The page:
How-To Develop CrossTab Queries in T-SQL(Transact-SQL) with Dynamic Columns

Dynamic Cross Tab Queries in T-SQL

© Kevin Languedoc 2010

Creating Cross Tab Style queries in SQL Server is always a challenge. Several design pattern have emerge over the years that I always found to be a bit lacking. This tutorial will demonstrate a simple but very powerful way to create Cross Tab queries with Dynamic Columns. By this I mean that you don’t know the column names beforehand.

My method involves using “For XML” which was also introduced with SQL Server 2000 to provide a means to do string concatenation. This was further expanded with SQL Server 2005 to include the PATH clause which we will use to generate our dynamic columns. The rest of this article will demonstrate where to use For XML Path along with Pivot which was introduced SQL Server 2005 to create a flexible cross tab solution with dynamic columns.

I am going to perform the following steps:

  1. Create variables
  2. Select the values for my dynamic columns as xml
  3. Convert the xml into a string
  4. Write the query
  5. Execute the query


Create the variables

We are going to need three variables for this example: One for the XML, one for the SQL query and one for the column string. @SQL is for the SQL query; @XML is for the XML that will be created with For XML Path and finally @Cols for the column string to be used in the Pivot procedure:


Declare @SQL VARCHAR(8000),
@XML XML,
@Cols VARCHAR(4000)


Next we are going to get our list of columns based on the values of a query that will return a list of values that can be used as columns names. In the following query we are selecting a list of products names from the ProductsCatalog table. The one caveat is that the values we are selecting here must also be in the table we will use for our cross tab query.

We will then enclose them in square brackets because the Pivot function in SQL server requires it as part of it syntax. This is a straightforward SELECT that I will assign to my @Cols variable. This query can as complex as you need it to be to return a single columns of values for the column headers in the Cross Tab result set.



Set @COL = (SELECT ', [' + Products + ']'
FROM ProductsCatalog
GROUP BY SKU
ORDER BY SKU
FOR XML PATH('')
)


The XML output would be like this:


<Products>,[Widget1] </Products>
<Products>,[Widget2] </Products>
<Products>,[Widget3] </Products>
<Products>,[Widget4] </Products>
<Products>,[Widget5] </Products>
<Products>,[Widget6] </Products>


However you would actually see the results in SSMS as a hyperlinked result as follows:

,[Widget1],[Widget2],[Widget3],[Widget4],[Widget5],[Widget6],[Widget7]

If you wanted to see the actual XML as above you would need to click on the results link. Next we need to convert this XML to a string which we will do as in the following section.

Convert the XML into a string

Converting the XML output to a string is quite straightforward. All you do is convert your XML to VARCHAR and specify that you only want DISTINCT values. You assign this string to a variable as you can see below.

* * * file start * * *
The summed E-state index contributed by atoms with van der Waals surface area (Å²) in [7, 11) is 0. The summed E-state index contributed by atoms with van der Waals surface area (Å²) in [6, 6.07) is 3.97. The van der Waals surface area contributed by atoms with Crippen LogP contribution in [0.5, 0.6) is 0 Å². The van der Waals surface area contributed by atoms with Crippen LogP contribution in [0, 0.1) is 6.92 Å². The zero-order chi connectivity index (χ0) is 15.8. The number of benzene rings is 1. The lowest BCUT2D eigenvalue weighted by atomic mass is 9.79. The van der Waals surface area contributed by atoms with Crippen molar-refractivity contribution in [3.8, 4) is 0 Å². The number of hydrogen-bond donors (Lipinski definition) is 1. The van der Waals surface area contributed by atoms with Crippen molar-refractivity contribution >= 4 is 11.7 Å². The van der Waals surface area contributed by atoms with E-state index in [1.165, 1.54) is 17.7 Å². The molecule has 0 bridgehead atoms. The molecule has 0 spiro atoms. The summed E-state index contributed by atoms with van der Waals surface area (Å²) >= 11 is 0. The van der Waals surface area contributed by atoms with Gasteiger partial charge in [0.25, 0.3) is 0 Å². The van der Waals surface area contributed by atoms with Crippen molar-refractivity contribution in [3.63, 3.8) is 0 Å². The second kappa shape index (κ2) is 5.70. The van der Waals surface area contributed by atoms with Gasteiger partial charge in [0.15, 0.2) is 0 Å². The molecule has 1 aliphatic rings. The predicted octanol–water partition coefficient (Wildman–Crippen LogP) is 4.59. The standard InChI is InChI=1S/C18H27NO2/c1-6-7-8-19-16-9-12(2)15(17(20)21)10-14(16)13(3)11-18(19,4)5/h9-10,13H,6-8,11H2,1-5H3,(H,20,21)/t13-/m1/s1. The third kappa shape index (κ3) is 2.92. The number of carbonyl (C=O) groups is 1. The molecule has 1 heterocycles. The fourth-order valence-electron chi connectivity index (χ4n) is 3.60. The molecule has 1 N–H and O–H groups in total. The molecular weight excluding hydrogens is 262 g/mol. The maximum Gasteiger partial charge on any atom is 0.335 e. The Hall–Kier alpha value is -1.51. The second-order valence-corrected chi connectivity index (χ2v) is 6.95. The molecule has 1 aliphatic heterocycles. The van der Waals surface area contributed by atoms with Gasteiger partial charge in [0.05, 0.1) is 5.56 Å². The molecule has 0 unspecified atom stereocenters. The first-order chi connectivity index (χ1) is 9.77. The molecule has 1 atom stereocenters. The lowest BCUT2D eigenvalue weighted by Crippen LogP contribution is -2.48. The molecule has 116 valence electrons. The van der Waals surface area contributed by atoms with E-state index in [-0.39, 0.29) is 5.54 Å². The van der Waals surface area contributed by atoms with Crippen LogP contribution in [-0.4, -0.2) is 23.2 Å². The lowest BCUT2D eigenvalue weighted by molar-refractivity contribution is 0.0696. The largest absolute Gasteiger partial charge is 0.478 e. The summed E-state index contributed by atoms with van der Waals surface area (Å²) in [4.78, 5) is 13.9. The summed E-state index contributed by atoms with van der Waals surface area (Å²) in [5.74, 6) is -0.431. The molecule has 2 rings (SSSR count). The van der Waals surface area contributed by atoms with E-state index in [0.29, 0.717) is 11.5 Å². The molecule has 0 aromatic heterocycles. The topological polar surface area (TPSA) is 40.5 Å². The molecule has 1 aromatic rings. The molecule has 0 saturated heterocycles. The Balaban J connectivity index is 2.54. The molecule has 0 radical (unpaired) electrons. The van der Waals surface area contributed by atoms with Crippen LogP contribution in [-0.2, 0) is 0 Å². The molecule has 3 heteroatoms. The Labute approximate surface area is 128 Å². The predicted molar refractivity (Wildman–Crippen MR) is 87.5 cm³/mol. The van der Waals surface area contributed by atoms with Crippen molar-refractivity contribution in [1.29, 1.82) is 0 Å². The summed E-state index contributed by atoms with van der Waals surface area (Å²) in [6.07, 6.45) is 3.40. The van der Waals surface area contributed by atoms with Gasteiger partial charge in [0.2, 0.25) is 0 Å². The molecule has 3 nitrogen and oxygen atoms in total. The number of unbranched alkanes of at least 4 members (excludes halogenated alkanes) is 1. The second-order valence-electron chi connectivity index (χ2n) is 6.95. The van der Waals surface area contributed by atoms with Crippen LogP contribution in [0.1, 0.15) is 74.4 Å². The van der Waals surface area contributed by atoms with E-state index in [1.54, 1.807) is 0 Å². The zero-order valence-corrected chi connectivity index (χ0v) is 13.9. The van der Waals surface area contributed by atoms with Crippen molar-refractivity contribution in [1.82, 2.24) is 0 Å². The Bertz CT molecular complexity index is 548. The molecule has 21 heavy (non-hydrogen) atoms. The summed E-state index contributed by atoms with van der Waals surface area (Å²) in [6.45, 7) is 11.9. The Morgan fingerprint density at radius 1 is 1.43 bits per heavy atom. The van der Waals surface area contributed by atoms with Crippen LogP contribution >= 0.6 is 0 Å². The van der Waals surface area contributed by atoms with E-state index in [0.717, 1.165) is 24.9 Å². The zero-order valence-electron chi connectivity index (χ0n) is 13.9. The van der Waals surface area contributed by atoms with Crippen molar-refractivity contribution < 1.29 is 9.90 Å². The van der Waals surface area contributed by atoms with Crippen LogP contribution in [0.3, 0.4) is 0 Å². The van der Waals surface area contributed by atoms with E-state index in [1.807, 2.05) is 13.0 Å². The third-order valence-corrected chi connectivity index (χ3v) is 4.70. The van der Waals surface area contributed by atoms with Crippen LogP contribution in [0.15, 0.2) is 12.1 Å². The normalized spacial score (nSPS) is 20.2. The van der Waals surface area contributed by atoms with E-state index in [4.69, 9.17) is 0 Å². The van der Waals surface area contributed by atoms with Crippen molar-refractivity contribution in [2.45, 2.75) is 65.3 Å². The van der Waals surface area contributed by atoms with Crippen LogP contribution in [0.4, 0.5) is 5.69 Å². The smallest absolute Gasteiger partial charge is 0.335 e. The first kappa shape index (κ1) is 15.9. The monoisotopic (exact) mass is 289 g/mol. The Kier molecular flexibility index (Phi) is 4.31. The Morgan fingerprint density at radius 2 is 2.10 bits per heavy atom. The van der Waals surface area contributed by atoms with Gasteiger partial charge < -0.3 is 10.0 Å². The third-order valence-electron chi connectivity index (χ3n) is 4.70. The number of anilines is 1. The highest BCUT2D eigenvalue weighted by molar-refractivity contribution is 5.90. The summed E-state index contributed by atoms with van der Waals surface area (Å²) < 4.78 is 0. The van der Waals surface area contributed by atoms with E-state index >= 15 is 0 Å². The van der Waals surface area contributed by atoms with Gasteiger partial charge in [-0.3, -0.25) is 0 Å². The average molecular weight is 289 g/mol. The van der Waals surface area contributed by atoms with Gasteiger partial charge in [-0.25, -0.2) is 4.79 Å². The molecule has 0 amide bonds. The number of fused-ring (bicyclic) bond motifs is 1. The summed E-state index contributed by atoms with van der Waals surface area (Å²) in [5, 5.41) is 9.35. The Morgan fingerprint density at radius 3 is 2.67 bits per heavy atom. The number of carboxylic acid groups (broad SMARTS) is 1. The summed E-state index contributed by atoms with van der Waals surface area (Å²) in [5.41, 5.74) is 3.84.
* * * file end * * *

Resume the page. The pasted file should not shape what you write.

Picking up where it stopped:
SET @COLS = (SELECT DISTINCT CONVERT(VARCHAR(4000), @COLs) )

The second SET is to remove the leading comma“,” from the string.

SET @COLS = SUBSTRING(@COLS, 2, LEN(@COLS))

Now the only two steps left are to write the Query including the PIVOT clause and execute the query. First the query, here I am using a Select clause to retrieve the columns for my Pivot. The data is coming from the subquery and is used to sum the values in the val column using FOR [col3] clause. Notice the col3 column is enclosed in square brackets [] and is the same column that was used in the selection of the column names in the previous query. Finally, the columns names are enclosed in another set of parentheses and the PIVOT must be assigned an alias like “pt”. The same nomenclature applies to the data query; it must have an alias such as “data”. To finish off, the query is executed with a simple Exec(@Sql).

SET @SQL = 'Select * from
(
Select products, salesValues
from ProductSales
) data
PIVOT
(
Sum(salesValues) FOR [products] IN ('+@Cols +')
) pt'
Exec(@SQL)

This is a very simple example to explain the concepts in a, hopefully, clear way. This pattern lays out a simple and highly dynamic method of generating dynamic columns for your cross tab queries.

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Comments 4 comments

Val 4 years ago

Kevin , You can simplify the preparation of the columns list. Check these articles where dynamic pivot is created using STUFF function:

http://r-tag.com/PivotSample.aspx

http://www.simple-talk.com/community/blogs/andras/...


klanguedoc profile image

klanguedoc 4 years ago from Canada Author

Yes but your column names are hard coded. In the above example they are dynamic. For example if you were to display monthly sales only for months were there are sales.

The first example is similar to mine (r-tag), but I believe mine is simpler to implement and I use hundreds of times in various implementations.

K


Val 4 years ago

Kevin , columns are not hardcoded. In both examples the data retrieval is in 3 commands.


klanguedoc profile image

klanguedoc 4 years ago from Canada Author

Sorry Val. So I guess there are different ways to implement this design.

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